Air India—the beleaguered national carrier—is finally moving to the last stage of the ongoing divestment process. On Wednesday, the union finance ministry's Department of Investment and Public Asset Management announced that the government has received bids for the company.
Started by JRD Tata before Indian independence, Air India proved to be a tough competitor to established carriers on the India-UK route like British Airways. JRD remained at the helm after nationalisation in 1953 and saw the creation of Air India and a domestic Indian Airlines, but was removed from the position by the Janata Party government in 1978. Tata Sons, one of the fore runners to acquire the carrier from the government, is one party which has submitted its bids.
With the removal of JRD, Air India went on a downward path. It saw increased government interference and financial losses. In 2007, Indian Airlines and Air India were merged in hopes of turning it around, but that possibly added to its woes. Since the merger, the airline has accumulated losses to the tune of ₹70,820 crore till 31 March 2020.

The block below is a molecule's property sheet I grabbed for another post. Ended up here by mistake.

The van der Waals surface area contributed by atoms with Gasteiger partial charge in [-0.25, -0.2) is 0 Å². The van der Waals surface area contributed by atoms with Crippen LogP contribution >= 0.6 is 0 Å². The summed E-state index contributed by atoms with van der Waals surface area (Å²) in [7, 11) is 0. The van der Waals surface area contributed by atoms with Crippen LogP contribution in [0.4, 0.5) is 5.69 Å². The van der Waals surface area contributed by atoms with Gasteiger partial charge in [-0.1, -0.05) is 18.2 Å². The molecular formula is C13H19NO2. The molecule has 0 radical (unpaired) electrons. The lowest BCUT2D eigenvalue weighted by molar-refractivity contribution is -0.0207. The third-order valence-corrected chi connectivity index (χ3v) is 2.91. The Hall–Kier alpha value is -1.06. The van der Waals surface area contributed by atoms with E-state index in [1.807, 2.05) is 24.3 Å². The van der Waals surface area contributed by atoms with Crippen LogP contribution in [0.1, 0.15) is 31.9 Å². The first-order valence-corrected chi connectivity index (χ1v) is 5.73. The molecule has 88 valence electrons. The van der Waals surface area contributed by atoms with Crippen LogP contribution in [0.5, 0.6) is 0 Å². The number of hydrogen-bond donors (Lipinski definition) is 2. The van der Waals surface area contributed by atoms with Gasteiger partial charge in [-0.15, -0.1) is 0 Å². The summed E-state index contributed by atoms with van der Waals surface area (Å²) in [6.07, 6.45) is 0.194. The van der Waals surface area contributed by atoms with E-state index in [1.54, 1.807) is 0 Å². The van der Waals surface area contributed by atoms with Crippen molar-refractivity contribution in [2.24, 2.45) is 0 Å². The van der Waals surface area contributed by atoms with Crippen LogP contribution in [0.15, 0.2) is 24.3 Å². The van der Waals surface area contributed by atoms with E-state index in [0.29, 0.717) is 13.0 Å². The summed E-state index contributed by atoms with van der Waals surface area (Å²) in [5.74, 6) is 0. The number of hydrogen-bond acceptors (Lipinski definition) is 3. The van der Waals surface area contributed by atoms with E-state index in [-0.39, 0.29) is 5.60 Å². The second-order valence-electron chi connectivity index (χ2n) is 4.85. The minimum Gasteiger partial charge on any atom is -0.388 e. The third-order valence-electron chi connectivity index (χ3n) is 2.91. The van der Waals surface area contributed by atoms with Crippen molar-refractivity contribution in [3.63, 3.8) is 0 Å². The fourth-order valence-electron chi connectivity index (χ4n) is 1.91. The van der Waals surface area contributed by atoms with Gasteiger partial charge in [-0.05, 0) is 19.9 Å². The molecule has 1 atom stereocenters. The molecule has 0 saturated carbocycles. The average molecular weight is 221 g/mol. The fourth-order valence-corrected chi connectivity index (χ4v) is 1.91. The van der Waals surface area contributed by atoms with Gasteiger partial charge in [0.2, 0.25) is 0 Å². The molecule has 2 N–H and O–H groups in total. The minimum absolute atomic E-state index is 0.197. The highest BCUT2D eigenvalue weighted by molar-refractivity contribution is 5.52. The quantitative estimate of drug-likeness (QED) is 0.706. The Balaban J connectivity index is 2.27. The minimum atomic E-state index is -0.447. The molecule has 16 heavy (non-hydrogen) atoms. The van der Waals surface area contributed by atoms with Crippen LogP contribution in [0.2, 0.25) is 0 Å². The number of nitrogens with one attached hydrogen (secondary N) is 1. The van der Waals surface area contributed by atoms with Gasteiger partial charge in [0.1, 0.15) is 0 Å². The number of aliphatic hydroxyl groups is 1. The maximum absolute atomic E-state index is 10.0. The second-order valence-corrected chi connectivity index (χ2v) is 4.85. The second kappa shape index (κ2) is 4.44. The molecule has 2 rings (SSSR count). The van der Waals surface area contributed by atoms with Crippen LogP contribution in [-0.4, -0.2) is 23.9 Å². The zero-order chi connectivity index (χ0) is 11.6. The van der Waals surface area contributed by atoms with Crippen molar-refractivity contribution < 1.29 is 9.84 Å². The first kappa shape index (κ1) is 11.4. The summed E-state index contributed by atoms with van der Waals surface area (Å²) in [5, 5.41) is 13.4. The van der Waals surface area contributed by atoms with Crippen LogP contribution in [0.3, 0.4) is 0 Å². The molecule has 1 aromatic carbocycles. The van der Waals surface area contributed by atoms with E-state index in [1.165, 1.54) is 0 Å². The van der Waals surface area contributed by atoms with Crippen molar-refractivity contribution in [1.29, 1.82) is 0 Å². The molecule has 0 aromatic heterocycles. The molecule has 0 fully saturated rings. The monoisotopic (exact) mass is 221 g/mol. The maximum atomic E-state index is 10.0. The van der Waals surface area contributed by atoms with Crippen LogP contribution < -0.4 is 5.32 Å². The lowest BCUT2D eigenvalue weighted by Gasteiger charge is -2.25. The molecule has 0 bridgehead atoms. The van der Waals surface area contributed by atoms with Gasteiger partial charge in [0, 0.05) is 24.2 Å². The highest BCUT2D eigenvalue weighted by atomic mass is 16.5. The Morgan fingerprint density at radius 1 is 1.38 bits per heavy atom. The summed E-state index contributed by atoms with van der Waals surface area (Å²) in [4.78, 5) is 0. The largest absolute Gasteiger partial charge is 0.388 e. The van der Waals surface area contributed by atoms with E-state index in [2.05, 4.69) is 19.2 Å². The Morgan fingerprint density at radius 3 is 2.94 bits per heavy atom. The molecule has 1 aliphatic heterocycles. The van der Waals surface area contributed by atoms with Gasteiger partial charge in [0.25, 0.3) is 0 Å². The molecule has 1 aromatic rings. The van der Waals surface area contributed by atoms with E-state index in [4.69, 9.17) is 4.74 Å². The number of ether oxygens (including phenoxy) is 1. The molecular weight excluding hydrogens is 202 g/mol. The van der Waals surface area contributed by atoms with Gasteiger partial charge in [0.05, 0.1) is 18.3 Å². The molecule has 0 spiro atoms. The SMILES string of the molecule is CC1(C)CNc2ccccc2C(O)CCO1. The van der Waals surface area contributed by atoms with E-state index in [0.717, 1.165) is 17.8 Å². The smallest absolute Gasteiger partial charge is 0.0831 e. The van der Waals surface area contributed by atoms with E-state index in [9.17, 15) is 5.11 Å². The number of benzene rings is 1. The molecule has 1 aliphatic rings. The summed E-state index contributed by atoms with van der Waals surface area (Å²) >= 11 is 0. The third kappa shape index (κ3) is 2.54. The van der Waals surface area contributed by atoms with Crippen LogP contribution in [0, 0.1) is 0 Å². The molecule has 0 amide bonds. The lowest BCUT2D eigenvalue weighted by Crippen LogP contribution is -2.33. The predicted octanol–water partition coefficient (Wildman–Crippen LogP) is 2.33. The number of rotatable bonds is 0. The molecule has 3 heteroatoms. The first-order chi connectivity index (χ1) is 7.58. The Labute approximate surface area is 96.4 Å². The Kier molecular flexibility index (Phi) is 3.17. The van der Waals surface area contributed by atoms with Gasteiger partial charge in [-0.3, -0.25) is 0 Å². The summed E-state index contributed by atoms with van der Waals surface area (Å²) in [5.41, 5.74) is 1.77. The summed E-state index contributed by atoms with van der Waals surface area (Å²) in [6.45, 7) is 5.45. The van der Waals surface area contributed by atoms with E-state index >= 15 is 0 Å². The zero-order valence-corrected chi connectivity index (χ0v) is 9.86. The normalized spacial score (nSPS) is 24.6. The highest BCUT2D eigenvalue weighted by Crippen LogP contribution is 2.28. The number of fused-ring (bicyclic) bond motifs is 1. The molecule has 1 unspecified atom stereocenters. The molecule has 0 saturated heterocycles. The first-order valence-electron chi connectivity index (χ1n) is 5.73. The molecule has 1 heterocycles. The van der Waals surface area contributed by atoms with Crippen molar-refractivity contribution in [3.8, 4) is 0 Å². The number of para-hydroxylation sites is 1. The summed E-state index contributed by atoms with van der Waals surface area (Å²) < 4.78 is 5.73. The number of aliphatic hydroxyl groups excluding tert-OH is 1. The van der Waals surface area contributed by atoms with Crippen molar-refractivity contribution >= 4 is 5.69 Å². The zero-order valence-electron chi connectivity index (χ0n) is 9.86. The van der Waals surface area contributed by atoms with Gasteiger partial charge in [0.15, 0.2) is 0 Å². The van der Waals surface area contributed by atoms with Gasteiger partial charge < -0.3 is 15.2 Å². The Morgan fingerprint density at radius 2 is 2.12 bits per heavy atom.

The divestment was a needed move. In the private sector, Air India’s operations and costs are expected to be streamlined, and on-flight services are expected to be improved and expanded.
Aviation is considered to have a multiplier effect on the economy as well, and Air India’s makeover can prove to be a boost. Estimates are that, worldwide, a dollar of output produced in the air transport industry translates to a demand of $3.25 output in other industries, and that each job in air transport leads to the creation of 6.1 jobs in other industries.
Turning around the airline is not expected to be easy. Aviation consultancy firm Capa India reported that Air India’s liabilities are expected to cross $20 billion by 2024-2025. This includes losses reported due to the pandemic.